How does delay-loading use binding information?


In the documentation for delay-loading, there’s a remark that says that the call to GetProcAddress can be avoided if there is binding information. A customer who received the explanation of why you can’t delay-load kernel32 pointed out that paragraph and asked whether this means that you can delay-load kernel32 if you bind to it. (Getting around to answering this question was the point of the past few days.) Let’s take another look at what that GetProcAddress-avoidance optimization does. Actually, it’s just another look at what the module loader does when it’s time to resolve imports to a bound DLL: At build time, the actual function pointers are precomputed and cached, along with the timestamp of the DLL those precomputed values came from. At run time, the delay-load stubs check the timestamp of the target DLL and compare it against the timestamp that it had cached. If they are the same, then they skip the call to GetProcAddress and use the cached value. In other words, the delay-load stubs use binding information in exactly the same way the module loader does. Does this mean that you can now delay-load kernel32? No. First of all, if the timestamps don’t match or if the target DLL was not loaded at its preferred address, then the binding information is of no use—you have a cache miss. In that case, the module loader (and the delay-load stubs) must obtain the function pointers the old-fashioned way. You can’t assume that your binding information will always be accurate. (For example, after your module was bound to kernel32, there may have been a security update which modified kernel32, which invalidates your binding information.)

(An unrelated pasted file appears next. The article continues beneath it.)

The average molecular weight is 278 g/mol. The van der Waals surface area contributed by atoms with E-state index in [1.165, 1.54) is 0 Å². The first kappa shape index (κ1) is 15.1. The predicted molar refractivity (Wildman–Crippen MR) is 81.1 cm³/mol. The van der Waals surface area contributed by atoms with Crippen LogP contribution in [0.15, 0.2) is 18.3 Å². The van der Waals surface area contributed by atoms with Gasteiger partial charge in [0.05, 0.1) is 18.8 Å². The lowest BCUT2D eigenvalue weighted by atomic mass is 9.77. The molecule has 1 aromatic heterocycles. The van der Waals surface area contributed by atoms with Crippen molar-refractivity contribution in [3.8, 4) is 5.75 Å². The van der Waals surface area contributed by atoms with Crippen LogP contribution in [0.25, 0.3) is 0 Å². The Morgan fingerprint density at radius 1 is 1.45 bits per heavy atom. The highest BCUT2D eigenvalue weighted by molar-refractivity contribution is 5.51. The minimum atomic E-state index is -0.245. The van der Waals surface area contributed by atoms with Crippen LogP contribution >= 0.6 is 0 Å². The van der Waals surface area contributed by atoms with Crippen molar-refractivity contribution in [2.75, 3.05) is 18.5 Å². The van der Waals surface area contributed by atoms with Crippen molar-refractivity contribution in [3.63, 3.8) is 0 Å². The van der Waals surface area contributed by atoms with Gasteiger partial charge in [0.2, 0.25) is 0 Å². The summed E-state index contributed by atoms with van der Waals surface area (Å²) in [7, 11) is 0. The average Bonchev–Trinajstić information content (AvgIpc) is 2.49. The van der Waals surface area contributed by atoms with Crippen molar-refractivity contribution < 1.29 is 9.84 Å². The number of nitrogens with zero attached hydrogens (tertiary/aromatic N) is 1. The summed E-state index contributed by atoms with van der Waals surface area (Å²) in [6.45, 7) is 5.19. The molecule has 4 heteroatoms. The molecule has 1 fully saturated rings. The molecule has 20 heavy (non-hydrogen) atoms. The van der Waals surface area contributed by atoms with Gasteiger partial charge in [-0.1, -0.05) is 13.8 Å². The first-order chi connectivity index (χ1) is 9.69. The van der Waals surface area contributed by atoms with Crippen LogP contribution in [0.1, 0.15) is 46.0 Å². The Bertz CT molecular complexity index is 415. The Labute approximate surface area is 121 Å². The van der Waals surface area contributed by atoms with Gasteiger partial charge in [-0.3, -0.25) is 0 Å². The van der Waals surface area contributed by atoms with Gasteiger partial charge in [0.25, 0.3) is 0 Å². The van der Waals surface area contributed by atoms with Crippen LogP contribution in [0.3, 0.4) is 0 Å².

And besides, even if the binding information were used, you still have to call LoadLibrary to get the target DLL loaded in the first place. Even though binding may have optimized away one call to kernel32, you still have that LoadLibrary to deal with.


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